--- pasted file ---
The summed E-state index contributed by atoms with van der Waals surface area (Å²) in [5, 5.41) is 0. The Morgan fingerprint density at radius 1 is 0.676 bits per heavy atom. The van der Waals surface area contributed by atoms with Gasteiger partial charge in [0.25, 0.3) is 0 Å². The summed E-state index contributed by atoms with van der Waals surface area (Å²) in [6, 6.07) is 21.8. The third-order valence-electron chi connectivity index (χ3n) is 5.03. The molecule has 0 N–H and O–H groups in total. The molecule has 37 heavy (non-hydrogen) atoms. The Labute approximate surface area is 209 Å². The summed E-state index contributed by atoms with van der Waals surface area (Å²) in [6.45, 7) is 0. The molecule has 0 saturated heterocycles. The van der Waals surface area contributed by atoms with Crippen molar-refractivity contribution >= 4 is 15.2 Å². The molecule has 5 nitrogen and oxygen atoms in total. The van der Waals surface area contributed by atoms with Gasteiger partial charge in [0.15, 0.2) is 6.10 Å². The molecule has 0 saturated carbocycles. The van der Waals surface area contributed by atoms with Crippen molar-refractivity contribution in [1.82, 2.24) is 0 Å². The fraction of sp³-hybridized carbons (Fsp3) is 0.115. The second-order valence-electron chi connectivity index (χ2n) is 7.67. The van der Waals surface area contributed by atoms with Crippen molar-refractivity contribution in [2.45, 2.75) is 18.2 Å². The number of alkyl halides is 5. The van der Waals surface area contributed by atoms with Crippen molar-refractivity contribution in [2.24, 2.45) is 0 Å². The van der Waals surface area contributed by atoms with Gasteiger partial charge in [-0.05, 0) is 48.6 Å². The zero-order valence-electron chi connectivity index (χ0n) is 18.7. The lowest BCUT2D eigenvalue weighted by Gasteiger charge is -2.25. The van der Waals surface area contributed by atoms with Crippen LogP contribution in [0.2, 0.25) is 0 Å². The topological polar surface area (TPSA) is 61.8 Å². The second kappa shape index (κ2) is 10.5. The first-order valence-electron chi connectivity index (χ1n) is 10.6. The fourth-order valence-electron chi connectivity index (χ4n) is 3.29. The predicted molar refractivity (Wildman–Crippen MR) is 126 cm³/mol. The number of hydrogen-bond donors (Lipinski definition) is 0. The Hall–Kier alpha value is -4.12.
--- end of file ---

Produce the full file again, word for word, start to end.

The summed E-state index contributed by atoms with van der Waals surface area (Å²) in [5, 5.41) is 0. The Morgan fingerprint density at radius 1 is 0.676 bits per heavy atom. The van der Waals surface area contributed by atoms with Gasteiger partial charge in [0.25, 0.3) is 0 Å². The summed E-state index contributed by atoms with van der Waals surface area (Å²) in [6, 6.07) is 21.8. The third-order valence-electron chi connectivity index (χ3n) is 5.03. The molecule has 0 N–H and O–H groups in total. The molecule has 37 heavy (non-hydrogen) atoms. The Labute approximate surface area is 209 Å². The summed E-state index contributed by atoms with van der Waals surface area (Å²) in [6.45, 7) is 0. The molecule has 0 saturated heterocycles. The van der Waals surface area contributed by atoms with Crippen molar-refractivity contribution >= 4 is 15.2 Å². The molecule has 5 nitrogen and oxygen atoms in total. The van der Waals surface area contributed by atoms with Gasteiger partial charge in [0.15, 0.2) is 6.10 Å². The molecule has 0 saturated carbocycles. The van der Waals surface area contributed by atoms with Crippen molar-refractivity contribution in [1.82, 2.24) is 0 Å². The fraction of sp³-hybridized carbons (Fsp3) is 0.115. The second-order valence-electron chi connectivity index (χ2n) is 7.67. The van der Waals surface area contributed by atoms with Crippen molar-refractivity contribution in [2.45, 2.75) is 18.2 Å². The number of alkyl halides is 5. The van der Waals surface area contributed by atoms with Crippen molar-refractivity contribution in [2.24, 2.45) is 0 Å². The van der Waals surface area contributed by atoms with Gasteiger partial charge in [-0.05, 0) is 48.6 Å². The zero-order valence-electron chi connectivity index (χ0n) is 18.7. The lowest BCUT2D eigenvalue weighted by Gasteiger charge is -2.25. The van der Waals surface area contributed by atoms with Crippen LogP contribution in [0.2, 0.25) is 0 Å². The topological polar surface area (TPSA) is 61.8 Å². The second kappa shape index (κ2) is 10.5. The first-order valence-electron chi connectivity index (χ1n) is 10.6. The fourth-order valence-electron chi connectivity index (χ4n) is 3.29. The predicted molar refractivity (Wildman–Crippen MR) is 126 cm³/mol. The number of hydrogen-bond donors (Lipinski definition) is 0. The Hall–Kier alpha value is -4.12.